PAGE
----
[Foundation-l] English Wikipedia ethnocentric policy affects other communities

Neil Harris usenet at tonal.clara.co.uk
Wed Dec 20 17:44:34 UTC 2006

Gerard Meijssen wrote:
> Neil Harris schreef:
>> Gerard Meijssen wrote:
>>> Neil Harris schreef:
>>>> Gerard,
>>>> The problem does indeed occur symmetrically, and while I phrased my 
>>>> reply in terms of making non-Latin names unambiguous on 
>>>> native-Latin-script Wikipedia editions, you might want to re-read my 
>>>> comment, and notice the bit that said:
>>>>> Of course, to avoid any appearance of linguistic imperialism, the same 
>>>>> facility should be available for users with Latin-script names to add 
>>>>> transliterations in other scripts.
>>>> -- Neil
>>> I can only say that I disagree.
>>> Thanks,
>>>       *ゲラルド・メイセン*
>> Gerard,
>> Given that you disagree with both of my suggestions of possible 
>> solutions for the script-incomprehensibility problem, perhaps you could 
>> suggest a better solution to the problem, preferably one that does not 
>> involve the users of every Wikipedia learning to be literate in every 
>> writing system supported by Wikipedia?
>> -- ኒለ ሃሪሰ
> Hoi,
> There is no solution that suits both of us. I disagree with the stance 
> that people have to change their name in order to accommodate. When 
> people are happy to do that it is ok. When they are forced to do this it 
> is not ok. The key is that the user uses ONE script and is allowed to be 
> him or herself. Given the amount of people around there is no chance for 
> you to know if someone is ok even in Latin. You will have to check their 
> talk page and/or edits. This applies here as much.
> I did not react to the number game because I utterly dislike it. 
> Remember, this is the Wikimedia Foundation where people are allowed to 
> edit anonymously, and you propose to reduce people to numbers.. :( We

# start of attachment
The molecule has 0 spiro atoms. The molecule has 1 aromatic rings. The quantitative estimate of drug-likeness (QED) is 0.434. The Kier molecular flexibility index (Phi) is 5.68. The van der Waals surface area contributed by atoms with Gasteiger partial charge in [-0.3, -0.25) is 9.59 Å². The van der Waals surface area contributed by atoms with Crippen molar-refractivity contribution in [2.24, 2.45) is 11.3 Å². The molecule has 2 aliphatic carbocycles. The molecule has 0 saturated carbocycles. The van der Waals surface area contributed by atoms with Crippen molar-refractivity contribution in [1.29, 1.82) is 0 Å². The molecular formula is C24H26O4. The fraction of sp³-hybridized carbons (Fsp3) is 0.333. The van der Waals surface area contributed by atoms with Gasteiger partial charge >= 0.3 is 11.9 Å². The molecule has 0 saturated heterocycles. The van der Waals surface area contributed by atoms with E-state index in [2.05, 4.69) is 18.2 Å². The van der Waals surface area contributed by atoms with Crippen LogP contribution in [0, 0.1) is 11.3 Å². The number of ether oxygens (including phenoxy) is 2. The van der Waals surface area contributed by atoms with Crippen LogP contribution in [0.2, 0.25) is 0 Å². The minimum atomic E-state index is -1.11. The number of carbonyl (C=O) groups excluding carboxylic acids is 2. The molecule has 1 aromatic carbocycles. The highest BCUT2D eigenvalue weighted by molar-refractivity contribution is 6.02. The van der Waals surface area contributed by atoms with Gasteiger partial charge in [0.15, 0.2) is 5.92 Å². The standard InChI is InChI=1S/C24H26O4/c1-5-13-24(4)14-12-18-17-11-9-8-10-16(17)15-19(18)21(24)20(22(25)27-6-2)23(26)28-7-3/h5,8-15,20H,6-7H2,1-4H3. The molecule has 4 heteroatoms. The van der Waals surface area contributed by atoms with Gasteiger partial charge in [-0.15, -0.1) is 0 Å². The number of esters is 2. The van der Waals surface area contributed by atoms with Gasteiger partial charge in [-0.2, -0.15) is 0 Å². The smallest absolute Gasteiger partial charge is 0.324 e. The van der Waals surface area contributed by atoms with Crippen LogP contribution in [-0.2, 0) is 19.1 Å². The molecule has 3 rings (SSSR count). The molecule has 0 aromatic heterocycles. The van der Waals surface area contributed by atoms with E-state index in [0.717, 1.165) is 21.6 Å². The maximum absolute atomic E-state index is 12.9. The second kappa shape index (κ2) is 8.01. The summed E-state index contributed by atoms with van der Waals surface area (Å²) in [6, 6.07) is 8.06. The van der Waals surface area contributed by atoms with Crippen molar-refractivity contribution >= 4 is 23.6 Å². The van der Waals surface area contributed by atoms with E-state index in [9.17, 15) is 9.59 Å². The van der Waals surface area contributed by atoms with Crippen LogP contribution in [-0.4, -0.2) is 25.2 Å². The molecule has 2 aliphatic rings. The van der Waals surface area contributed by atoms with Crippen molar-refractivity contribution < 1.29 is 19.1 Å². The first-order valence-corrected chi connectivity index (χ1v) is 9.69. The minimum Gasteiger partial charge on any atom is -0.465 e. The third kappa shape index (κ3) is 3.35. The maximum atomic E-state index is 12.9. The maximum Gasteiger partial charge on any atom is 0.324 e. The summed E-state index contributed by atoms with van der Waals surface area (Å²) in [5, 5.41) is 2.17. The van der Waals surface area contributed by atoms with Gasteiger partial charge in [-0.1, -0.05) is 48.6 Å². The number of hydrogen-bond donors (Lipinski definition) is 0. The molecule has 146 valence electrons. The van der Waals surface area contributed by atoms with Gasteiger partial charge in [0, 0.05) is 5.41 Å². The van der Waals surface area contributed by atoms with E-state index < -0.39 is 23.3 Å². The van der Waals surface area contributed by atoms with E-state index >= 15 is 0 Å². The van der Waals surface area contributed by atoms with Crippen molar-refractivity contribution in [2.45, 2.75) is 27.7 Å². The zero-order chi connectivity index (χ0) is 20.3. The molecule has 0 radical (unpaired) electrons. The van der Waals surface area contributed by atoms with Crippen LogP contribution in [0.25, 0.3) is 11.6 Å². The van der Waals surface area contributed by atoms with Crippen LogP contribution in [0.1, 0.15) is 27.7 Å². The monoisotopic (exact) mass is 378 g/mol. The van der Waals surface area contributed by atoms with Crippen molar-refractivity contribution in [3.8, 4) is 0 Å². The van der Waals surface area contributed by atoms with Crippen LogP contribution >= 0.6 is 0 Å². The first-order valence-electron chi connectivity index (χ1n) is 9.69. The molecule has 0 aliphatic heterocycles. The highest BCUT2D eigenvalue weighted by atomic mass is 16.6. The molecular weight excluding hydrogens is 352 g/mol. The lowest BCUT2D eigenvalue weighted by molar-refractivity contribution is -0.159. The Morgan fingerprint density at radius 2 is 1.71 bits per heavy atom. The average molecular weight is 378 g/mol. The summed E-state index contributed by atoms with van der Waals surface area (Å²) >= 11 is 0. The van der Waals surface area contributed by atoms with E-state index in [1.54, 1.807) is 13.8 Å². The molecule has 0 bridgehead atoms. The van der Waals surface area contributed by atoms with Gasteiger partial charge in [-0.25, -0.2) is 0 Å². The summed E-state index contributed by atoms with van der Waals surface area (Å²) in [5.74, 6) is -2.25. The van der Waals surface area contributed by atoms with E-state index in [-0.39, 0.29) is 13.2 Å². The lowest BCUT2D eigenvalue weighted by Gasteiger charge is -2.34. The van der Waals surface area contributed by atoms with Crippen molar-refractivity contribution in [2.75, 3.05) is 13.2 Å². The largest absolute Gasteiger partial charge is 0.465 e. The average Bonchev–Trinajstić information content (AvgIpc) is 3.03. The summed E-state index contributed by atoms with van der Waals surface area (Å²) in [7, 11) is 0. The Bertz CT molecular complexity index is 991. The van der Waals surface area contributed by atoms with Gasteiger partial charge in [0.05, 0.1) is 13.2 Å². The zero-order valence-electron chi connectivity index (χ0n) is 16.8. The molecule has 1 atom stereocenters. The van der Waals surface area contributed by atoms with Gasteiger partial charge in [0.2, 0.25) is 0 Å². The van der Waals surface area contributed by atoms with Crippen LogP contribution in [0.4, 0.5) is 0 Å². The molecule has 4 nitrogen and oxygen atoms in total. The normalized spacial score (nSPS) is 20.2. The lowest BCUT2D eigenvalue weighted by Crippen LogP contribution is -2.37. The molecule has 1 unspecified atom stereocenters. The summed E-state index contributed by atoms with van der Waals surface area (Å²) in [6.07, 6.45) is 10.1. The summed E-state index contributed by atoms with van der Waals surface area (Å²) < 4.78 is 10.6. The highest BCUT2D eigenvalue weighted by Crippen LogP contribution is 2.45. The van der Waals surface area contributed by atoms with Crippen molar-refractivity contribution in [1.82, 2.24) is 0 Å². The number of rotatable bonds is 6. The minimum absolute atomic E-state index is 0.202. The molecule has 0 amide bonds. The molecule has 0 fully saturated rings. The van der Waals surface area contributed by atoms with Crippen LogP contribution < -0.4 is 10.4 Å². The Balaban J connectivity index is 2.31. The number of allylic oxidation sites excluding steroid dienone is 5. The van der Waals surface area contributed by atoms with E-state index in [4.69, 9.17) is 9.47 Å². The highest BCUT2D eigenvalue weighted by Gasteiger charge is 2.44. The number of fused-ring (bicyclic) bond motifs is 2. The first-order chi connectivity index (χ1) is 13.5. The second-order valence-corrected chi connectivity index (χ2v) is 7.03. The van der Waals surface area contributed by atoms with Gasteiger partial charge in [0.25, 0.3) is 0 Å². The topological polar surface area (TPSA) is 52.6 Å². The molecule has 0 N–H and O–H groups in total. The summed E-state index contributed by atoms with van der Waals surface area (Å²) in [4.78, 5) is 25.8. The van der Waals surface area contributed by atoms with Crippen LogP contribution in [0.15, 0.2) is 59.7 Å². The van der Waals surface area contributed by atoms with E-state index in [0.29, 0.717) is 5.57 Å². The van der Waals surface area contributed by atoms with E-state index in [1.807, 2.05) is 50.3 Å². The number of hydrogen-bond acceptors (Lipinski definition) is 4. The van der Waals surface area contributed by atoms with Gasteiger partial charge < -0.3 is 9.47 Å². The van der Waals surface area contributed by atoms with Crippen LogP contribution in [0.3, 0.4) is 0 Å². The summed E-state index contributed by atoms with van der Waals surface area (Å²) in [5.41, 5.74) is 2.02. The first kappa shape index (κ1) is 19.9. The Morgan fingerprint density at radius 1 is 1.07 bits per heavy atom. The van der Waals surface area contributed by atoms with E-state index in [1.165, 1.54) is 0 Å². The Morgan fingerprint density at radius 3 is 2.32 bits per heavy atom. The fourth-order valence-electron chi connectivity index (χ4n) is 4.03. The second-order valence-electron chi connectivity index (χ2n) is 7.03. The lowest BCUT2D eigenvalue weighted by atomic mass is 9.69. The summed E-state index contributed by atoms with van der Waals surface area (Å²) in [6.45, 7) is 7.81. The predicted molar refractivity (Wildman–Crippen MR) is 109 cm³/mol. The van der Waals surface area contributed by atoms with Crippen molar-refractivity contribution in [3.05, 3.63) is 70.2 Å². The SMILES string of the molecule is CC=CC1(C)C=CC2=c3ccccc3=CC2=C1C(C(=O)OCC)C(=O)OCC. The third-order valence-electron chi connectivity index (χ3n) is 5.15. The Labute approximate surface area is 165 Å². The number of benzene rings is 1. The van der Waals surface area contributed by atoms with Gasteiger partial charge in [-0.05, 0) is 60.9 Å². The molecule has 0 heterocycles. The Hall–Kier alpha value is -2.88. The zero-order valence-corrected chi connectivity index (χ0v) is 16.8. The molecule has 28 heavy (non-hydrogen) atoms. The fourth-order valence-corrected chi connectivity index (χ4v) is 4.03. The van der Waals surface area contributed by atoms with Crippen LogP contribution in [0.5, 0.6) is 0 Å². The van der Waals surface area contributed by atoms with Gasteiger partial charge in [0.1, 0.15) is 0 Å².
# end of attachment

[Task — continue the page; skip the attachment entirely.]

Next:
> are talking here about people from other projects. These people that 
> also go to the English language wikipedia should be treated with respect 
> and not with suspicion.
> When you need a signalling system that someone is probably ok, then you 
> can think of all kinds of metrics that could be applied. Reducing people 
> to a number is ugly, requiring people to change their name is ugly. 
> Creating a system with metrics is ugly. To me it is the best of a bad 
> bunch. The saving grace of metrics is that it can be applied to everyone 
> with equal justification.
> Thanks,
>     GerardM

I'd be interested in the opinions of some of the native-language users 
of non-Latin scripts on this list about this idea, rather than having 
Gerard imagining what they might think.

I'm not asking the (fictional) Takeshi to change his name, just to make 
it intelligible for others. If he's participating on en:, he is 
presumably able to read/write English. By extension, I'd like to be able 
to extend the same courtesy to others were I to participate on ar:, he:, 
zh:, ko: or jp:, rather than just assuming they could read English, and 
again I would hope that I would bother to learn to read/write 
Arabic/Hebrew/Chinese/Korean/Japanese respectively at at least an 
elementary level, before trying to make any non-trivial edit to those 

For example, on ar: or am:, I'd rather that people didn't think of my 
own Latin-script name as "bunch of funny Latin letters I can't read and 
can't tell apart". Likewise, if my name was 武, I believe I'd much 
rather have other, non-Japanese-literate people on en: (ie. nearly all 
of them) think of me as "Takeshi", rather than as "yet another 
unintelligible squiggle".

And again: nothing I'm proposing involves hiding anybody hiding their 
own, preferred spelling of their username in the script of the choice, 
just adding an extra tag to let others be able to read, pronounce and 
remember it. In effect, my proposal offers each user more personal 
choice, not less, since it offers them the ability to choose their 
preferred name in each script, without hiding their true, single, chosen 
unified username.

Incidentally, a possible third option, instead of numeric tags, would be 
offer by default a machine-transliterated version of their name, if they 
don't choose their own: but this might be ugly, and providing machine 
transliteration code/tables for all script/language combinations will 
probably be too much to expect.

It may be that my ideas are completely wrong; but not having a solution 
to the name-confusability problem is not an option because of the 
vandalism problem. Can anyone come up with a better solution?

-- Neil

More information about the foundation-l mailing list